The text below is the manuscript of my sermon for tomorrow morning. I opted for the lectionary text of Job 1:1, 2:1-10, while gleefully skipping the "women are bad and evil" texts from the Gospel among others. I decided to use this scripture with another familiar passage from 1 Corinthians 13 -- which I kinda like. It's a big sermon for me. The congregation votes me in after the sermon. I wish I was more confident about the sermon. Ah well. Here it goes:
What does your God look like? When you close your eyes and imagine God, what do you see? In your heart of hearts, when push comes to shove, when someone utters the name God, what do you see?
What does your God look like? This was the question posed by my minister when I first began Confirmation. My fellow confirmands and I looked quizzically at him. What do you mean? He smiled. What does your God look like? He said again as he handed us a box of crayons and some paper.
Uncertain what to do, we drew. I drew an old man – someone that looked a lot like my grandfather, but with less hair. He was a hearty man with a white robe that stood among the clouds. But even in all of my thirteen years, I was convinced that this was wrong. This must be a trick question. So, while I drew, I peeked at the other divine images on other pages. My minister was drawing something pastel. There were broad strokes, and he never asked for the flesh-colored crayon. I was convinced that this was another one of his endless jokes.
But, I was wrong. It wasn’t a joke at all. My minister’s picture revealed something that looked like a cell phone tower radiating with squiggles of color. It looked nothing like my picture. A cell phone tower? Squiggles of color?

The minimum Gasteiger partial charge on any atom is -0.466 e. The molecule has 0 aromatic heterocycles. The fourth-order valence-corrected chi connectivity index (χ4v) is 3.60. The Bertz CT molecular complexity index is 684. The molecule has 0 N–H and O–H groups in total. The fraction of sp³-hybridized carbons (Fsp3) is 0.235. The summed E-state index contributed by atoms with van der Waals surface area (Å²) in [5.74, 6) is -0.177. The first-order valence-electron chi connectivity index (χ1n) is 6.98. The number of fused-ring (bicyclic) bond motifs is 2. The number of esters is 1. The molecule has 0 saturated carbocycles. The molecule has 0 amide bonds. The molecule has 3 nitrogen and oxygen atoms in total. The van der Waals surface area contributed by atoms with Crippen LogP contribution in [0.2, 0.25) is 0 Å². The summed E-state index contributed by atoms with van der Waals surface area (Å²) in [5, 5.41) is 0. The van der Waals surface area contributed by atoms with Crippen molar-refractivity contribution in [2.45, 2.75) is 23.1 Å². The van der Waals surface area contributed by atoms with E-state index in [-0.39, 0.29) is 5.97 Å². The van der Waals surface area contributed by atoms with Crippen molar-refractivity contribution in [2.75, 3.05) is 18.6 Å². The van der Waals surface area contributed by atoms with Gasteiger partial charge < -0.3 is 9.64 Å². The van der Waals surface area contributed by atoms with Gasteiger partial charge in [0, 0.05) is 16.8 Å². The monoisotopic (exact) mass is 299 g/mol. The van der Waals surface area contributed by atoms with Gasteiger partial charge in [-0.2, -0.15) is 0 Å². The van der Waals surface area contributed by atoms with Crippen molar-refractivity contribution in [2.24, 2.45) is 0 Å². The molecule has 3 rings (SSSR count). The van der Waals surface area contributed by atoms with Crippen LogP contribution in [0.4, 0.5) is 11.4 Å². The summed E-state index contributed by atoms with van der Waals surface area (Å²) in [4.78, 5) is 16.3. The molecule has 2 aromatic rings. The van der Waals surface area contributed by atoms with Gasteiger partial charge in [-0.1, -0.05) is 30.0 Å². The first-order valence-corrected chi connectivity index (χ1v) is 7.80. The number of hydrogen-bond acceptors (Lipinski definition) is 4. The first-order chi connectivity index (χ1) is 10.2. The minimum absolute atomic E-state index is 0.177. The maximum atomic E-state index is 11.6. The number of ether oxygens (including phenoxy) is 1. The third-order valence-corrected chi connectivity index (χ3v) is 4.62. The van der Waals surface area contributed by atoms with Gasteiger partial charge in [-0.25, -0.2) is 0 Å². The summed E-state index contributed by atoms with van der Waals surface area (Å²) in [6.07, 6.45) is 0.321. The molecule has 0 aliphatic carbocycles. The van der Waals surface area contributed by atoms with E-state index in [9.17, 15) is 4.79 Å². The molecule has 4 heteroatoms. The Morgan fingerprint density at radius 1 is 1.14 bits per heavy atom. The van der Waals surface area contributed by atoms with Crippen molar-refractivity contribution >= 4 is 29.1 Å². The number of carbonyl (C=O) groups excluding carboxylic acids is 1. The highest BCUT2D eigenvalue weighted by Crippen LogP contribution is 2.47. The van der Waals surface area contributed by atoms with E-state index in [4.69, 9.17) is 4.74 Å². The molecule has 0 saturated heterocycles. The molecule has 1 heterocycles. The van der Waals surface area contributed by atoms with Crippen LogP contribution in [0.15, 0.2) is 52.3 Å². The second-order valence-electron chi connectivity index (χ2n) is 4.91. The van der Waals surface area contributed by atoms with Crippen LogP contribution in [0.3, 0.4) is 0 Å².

I wonder how Mrs. Job imagined God when she uttered the seemingly harsh words: Curse God and die. It sounds so harsh, I know. And yet, she speaks to our confusion about what God looks like and even about how God might act. She speaks to our uncertainty, perhaps a little harshly. She speaks to her husband’s confusion by answering his question before he can even ask it. “Shall we receive the good at the hand of God, and not receive the bad?”
It’s not quite the same question that my minister asked me. But, for most of us, Job’s question is the most difficult part of faith. Why do bad things happen to good people? Job gets it. Job understands the frustration of not having an answer to this question.
But, his wife interrupts. Curse God and die, she tells her husband. Perhaps what we need is a strong woman to push us toward some reality that we are not ready to accept. Perhaps her one-liner pushes us to “be real with ourselves and with God as we work through the pain of suffering that we do not understand.” And there’s so much that we don’t understand, isn’t there? There’s so much that we don’t know what to do with. There is so much that we don’t know how to draw when asked, what does your God look like?
While we hold the crayon limply in our hands and make puzzled faces toward the heavens, I thank God that we have Mrs. Job. Not because she can teach us to create our image of God. But, simply because Mrs. Job tells it how it is. With her harsh words, she challenges Job to break free of his old notions.
But, her words still make the hairs on the back of your neck stand up, don’t they? I know. And even so, I wonder if Mrs. Job’s words might be just what we need. After all, haven’t we all found ourselves sitting just like Job on a pile of ashes? Or was it a garbage heap? It’s not clear, but what metaphor works best for your deepest despair? Sitting there on that pile and asking that difficult question: “Shall we receive the good at the hand of God, and not receive the bad?”